Ghosts of the city

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It is well understood that given Melbourne’s Victorian historical legacy it harbours haunted buildings. Even some of its most independent fringe theatres like the La Mama Theatre in Carlton, with its creative workshop atmosphere, and The Butterfly Club in South Melbourne, where performers can devise and stage their own cabarets, have tales to tell about the other side.

Some of the oldest theatres in Melbourne, including Her Majesty’s Theatre and the Princess Theatre, claim hauntings (particularly the Princess Theatre though; whose “phantom” has inspired actors and staff alike). The Princess Theatre was remodeled in 1986 and visitors instantly absorbed the elegant interior décor, drawing them into a history of performance dating back to 1854

Her Majesty’s Theatre, when devoid of props and costumes, is left with a bare backdrop beyond the sets and the illusion of theatre; belying the arching balconies which emanate the murmur of crowds who entered its auditorium and enjoyed shows throughout the modern century. Its resident ghost predicts the unpredictable fortunes of the theatre industry.

Melbourne’s Princess Theatre has a history spanning back to 1854, and the tale of its fated star, Federici, is a much celebrated local legend. In 1888, Francesco Federici collapsed during the final apocalyptic scene of Gounod’s ‘Faust‘. In a turret of reddish smoke arch demon Mephistopheles descended into the vaults of Hell, his crimson cloak wrapped around the alchemist, and central character, Faust, who traded his soul in return for the heart of the heroine Marguerite, played by Nellie Stewart, and by doing so set a chain of events into action, leading ultimately to misfortune and corruption.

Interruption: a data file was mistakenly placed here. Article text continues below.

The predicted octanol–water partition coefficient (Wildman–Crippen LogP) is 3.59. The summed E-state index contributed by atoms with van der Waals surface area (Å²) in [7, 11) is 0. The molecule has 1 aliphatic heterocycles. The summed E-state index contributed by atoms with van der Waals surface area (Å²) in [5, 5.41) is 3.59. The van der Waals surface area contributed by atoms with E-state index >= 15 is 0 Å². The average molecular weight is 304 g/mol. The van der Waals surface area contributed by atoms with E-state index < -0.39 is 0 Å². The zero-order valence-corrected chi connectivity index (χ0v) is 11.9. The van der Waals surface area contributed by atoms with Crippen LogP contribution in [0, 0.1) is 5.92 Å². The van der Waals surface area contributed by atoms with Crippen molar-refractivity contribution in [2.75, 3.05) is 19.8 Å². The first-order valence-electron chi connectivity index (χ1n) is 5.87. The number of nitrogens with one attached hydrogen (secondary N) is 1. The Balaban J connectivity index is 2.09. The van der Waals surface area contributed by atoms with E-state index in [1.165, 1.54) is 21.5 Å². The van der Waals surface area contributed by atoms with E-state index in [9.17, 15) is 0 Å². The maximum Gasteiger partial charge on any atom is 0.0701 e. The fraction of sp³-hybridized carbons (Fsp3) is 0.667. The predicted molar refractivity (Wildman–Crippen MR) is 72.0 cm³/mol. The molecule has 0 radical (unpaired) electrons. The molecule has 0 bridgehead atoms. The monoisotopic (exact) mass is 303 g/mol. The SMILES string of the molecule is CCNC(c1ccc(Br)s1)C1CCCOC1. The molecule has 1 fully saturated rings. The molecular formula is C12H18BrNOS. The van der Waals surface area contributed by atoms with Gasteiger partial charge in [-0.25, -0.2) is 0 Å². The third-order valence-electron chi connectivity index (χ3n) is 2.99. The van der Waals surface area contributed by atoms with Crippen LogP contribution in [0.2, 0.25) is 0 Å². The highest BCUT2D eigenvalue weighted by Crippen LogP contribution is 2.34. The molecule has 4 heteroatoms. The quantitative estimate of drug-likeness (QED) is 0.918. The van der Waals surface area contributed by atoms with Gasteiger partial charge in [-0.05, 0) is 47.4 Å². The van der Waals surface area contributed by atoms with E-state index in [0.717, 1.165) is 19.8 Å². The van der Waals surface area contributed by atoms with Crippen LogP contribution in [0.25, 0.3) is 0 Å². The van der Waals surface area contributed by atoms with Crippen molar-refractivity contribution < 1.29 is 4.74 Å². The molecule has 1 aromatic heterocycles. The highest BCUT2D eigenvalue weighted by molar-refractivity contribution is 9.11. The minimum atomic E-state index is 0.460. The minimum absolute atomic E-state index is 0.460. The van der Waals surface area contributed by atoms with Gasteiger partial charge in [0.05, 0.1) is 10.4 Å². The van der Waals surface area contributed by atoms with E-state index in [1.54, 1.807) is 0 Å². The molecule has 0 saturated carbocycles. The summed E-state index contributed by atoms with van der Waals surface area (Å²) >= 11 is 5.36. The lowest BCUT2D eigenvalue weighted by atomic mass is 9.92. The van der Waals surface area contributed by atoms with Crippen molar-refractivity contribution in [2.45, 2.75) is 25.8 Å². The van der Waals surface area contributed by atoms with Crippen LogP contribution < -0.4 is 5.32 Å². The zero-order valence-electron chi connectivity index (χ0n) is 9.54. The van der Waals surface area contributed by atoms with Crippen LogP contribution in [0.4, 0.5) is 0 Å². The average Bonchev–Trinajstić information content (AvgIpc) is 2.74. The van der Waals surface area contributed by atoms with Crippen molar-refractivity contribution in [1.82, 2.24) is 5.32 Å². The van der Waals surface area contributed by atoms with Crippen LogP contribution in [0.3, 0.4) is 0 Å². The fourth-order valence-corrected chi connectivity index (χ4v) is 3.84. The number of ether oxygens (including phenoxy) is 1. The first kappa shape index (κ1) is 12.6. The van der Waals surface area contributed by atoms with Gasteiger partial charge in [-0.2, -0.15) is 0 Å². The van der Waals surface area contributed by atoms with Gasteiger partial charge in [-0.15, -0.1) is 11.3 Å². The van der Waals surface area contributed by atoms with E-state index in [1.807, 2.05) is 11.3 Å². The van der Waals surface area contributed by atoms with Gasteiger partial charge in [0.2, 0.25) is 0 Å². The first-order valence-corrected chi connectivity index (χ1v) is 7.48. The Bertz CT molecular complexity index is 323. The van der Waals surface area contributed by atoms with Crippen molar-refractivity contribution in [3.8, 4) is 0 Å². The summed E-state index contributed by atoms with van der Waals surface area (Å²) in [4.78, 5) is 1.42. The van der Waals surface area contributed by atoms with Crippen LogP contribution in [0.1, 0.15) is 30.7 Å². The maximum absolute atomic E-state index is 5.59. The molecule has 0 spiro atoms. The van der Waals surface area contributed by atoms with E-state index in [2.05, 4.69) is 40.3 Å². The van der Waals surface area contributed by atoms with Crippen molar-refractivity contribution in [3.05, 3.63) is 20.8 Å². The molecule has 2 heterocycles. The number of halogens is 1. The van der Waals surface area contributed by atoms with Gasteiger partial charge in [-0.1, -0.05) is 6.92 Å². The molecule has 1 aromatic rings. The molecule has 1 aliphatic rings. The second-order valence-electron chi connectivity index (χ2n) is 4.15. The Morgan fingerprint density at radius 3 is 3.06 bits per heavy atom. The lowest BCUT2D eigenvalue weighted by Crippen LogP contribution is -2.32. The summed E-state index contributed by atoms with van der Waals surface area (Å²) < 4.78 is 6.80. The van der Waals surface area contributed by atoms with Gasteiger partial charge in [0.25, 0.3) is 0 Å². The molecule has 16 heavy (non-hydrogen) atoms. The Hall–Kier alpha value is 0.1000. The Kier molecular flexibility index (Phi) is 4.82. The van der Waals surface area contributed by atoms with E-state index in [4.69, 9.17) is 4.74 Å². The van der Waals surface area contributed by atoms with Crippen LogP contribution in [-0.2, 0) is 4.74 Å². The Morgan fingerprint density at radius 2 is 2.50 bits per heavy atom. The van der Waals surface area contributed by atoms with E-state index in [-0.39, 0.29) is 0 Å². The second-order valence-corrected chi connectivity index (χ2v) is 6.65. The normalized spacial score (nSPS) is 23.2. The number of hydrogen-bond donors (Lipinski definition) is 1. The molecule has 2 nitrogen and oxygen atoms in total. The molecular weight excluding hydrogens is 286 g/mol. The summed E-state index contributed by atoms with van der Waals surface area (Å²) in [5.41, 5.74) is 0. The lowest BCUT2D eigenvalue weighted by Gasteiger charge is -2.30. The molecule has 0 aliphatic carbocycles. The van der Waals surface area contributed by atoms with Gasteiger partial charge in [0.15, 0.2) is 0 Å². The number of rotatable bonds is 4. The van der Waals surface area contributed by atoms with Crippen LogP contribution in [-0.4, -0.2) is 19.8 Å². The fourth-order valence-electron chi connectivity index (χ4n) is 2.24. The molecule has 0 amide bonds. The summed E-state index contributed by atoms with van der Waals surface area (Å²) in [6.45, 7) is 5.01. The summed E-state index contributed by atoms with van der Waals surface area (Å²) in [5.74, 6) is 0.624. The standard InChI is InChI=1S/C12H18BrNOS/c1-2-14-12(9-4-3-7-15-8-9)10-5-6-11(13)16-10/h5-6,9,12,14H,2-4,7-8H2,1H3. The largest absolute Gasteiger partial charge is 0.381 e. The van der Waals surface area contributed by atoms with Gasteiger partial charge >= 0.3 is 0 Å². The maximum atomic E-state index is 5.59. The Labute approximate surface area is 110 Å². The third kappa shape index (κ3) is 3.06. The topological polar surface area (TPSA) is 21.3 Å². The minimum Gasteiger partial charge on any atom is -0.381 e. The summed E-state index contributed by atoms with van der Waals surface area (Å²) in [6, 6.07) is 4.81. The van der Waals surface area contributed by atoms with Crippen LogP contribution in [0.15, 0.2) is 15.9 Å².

‘Federici’ was the stage pseudonym for the experienced opera singer Frederick Baker. An Import of the English stage, Federici performed light operettas; particularly Gilbert and Sulllivan. The English version of Faust, in which he performed, was pioneered and staged by George Musgrove under the banner of J.C. Williamson Theatres (who owned the Princess Theatre at the time).

Following Federici’s death the cast said that they had sighted his ghost on multiple occasions; first during the show’s curtain calls, then culminating throughout countless stories. But the most notorious sighting occurred in 1917: when a fireman knocked on the door of the wardrobe mistress, Betty Beddoes, and announced; ‘would you like to see a ghost, Miss Beddoes?’ the ensuing description of a gentleman in evening dress, sitting in a lonely seat in the centre of the dress circle, the silver buttons on the front of his suit reflecting the moonlight filtered through the opened roof of the dome, gave rise to the title ‘the devil in evening dress’ to describe the ghost on multiple occasions (the ghost resembling Federici in his costume from Faust).

Faust by Gounod Act 1 1864

Ghost tours are now available throughout the central part of Melbourne and at particular sites of interest including: the Royal Melbourne Jail and the Victoria Market. So In every corner of Melbourne, wherever a historical theatre or building lies, reflect on the lives and emotions that have passed through its corridors, lending a richly imbued history to the dark ochre hues of the city of Melbourne.

By Danielle Shelley Carr

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